Family problems here and I'm not sure what will happen.  Middle son arrived with a suitcase at 11:00 pm on Friday night.  I think we are all hoping for a good resolution of this.

Thursday, 21 November 2013

summer time and the living is easy

Summer time and the  living is  easy.  Certainly lunch was easy.  A roll from the freezer, some cold beef and some salad and some summer fruit.

In my delivery this week were rockmelon, mango, peaches and nectarines.  I probably would not buy them till a bit later in the season, but they looked wonderful.  The peaches and the nectarines were firm but have now ripened.  The nectarines are  not at their best yet, but were a welcome change.

I enjoy apples but find them boring and I look forward to eating lots of summer fruit..  I have been eating small Pink Lady apples which have had a good year, but I was pleased to see a  change in the variety of fruit in the order.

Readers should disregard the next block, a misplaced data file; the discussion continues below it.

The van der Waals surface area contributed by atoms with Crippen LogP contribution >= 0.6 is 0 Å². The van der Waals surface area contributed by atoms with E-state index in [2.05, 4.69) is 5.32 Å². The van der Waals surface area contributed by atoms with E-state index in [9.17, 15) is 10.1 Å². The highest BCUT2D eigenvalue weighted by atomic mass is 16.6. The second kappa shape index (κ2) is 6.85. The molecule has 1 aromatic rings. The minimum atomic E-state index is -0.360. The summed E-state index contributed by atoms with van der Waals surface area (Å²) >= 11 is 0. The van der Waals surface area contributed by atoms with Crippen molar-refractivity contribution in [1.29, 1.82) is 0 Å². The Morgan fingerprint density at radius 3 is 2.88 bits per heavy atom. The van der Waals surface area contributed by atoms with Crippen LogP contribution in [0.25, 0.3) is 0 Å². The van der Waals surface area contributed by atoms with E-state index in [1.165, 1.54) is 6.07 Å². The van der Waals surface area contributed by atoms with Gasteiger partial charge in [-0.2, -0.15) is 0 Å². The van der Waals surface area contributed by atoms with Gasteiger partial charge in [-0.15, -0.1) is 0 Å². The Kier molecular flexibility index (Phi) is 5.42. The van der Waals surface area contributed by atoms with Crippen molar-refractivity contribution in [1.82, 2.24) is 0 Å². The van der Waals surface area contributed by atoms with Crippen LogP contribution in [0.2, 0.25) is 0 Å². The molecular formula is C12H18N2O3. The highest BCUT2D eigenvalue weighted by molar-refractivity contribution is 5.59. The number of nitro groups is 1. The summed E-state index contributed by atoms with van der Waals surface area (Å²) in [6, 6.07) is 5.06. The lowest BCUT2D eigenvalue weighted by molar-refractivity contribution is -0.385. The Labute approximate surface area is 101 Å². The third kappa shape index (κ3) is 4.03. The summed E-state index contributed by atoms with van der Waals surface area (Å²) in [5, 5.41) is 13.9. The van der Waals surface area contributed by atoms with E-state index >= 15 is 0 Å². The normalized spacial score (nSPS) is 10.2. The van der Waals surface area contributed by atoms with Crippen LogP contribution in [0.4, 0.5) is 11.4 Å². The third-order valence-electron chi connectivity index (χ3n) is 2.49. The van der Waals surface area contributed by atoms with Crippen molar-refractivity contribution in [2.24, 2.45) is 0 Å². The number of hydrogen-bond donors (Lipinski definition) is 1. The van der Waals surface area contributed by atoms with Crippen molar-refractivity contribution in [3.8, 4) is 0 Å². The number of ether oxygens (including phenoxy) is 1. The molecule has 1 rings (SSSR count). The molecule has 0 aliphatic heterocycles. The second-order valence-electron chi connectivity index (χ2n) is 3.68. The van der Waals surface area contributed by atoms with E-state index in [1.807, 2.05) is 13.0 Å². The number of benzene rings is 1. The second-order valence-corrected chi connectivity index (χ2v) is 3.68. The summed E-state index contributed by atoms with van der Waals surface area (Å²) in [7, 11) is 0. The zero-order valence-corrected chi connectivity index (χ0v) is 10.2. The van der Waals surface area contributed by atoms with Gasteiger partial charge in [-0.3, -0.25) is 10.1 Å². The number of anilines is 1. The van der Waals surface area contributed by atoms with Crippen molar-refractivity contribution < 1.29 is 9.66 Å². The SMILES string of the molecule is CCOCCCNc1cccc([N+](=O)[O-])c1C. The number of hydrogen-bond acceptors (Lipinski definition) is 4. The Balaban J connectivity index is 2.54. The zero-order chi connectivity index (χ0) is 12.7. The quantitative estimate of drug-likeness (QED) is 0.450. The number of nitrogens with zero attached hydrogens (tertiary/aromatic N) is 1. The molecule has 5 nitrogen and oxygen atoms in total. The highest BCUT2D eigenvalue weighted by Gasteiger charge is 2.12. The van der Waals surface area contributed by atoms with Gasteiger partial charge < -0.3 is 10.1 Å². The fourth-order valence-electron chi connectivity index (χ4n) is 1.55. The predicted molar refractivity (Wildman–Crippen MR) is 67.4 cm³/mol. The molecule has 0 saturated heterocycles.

It was my friend's actual birthday, the same big one as mine was, and he came for lunch.  I kept my present till yesterday instead of giving it to him last Saturday so he received it on the day itself.  I bought him a new leather passport holder from   Belmore Bootmakers. It was a good choice, he said, as his current holder is getting very tatty.  Have a look at  the beautiful boots which they make in an old factory near me, but sit down before you look at the prices.